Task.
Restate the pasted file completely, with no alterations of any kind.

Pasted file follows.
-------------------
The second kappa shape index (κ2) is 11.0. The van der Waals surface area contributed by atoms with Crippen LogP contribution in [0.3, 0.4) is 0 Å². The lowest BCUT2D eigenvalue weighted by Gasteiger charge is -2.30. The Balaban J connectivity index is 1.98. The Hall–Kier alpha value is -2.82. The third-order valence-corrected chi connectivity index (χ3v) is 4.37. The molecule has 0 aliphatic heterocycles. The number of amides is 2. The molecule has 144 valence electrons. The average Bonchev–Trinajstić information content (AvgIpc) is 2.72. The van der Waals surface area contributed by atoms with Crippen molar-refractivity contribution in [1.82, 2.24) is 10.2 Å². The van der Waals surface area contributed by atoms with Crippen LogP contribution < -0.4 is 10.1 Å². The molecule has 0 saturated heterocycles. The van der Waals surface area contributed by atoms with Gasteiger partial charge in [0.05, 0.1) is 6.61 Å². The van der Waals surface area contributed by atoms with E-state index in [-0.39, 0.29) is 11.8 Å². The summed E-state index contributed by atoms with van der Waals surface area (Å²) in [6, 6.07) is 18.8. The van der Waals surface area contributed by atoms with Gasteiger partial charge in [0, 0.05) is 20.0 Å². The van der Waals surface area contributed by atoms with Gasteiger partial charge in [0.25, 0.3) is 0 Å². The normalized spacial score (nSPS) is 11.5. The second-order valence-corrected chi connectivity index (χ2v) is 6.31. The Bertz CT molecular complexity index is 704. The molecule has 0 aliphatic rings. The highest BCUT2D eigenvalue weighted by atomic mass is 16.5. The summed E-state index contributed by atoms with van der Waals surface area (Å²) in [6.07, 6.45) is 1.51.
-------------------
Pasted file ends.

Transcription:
The second kappa shape index (κ2) is 11.0. The van der Waals surface area contributed by atoms with Crippen LogP contribution in [0.3, 0.4) is 0 Å². The lowest BCUT2D eigenvalue weighted by Gasteiger charge is -2.30. The Balaban J connectivity index is 1.98. The Hall–Kier alpha value is -2.82. The third-order valence-corrected chi connectivity index (χ3v) is 4.37. The molecule has 0 aliphatic heterocycles. The number of amides is 2. The molecule has 144 valence electrons. The average Bonchev–Trinajstić information content (AvgIpc) is 2.72. The van der Waals surface area contributed by atoms with Crippen molar-refractivity contribution in [1.82, 2.24) is 10.2 Å². The van der Waals surface area contributed by atoms with Crippen LogP contribution < -0.4 is 10.1 Å². The molecule has 0 saturated heterocycles. The van der Waals surface area contributed by atoms with Gasteiger partial charge in [0.05, 0.1) is 6.61 Å². The van der Waals surface area contributed by atoms with E-state index in [-0.39, 0.29) is 11.8 Å². The summed E-state index contributed by atoms with van der Waals surface area (Å²) in [6, 6.07) is 18.8. The van der Waals surface area contributed by atoms with Gasteiger partial charge in [0, 0.05) is 20.0 Å². The van der Waals surface area contributed by atoms with Gasteiger partial charge in [0.25, 0.3) is 0 Å². The normalized spacial score (nSPS) is 11.5. The second-order valence-corrected chi connectivity index (χ2v) is 6.31. The Bertz CT molecular complexity index is 704. The molecule has 0 aliphatic rings. The highest BCUT2D eigenvalue weighted by atomic mass is 16.5. The summed E-state index contributed by atoms with van der Waals surface area (Å²) in [6.07, 6.45) is 1.51.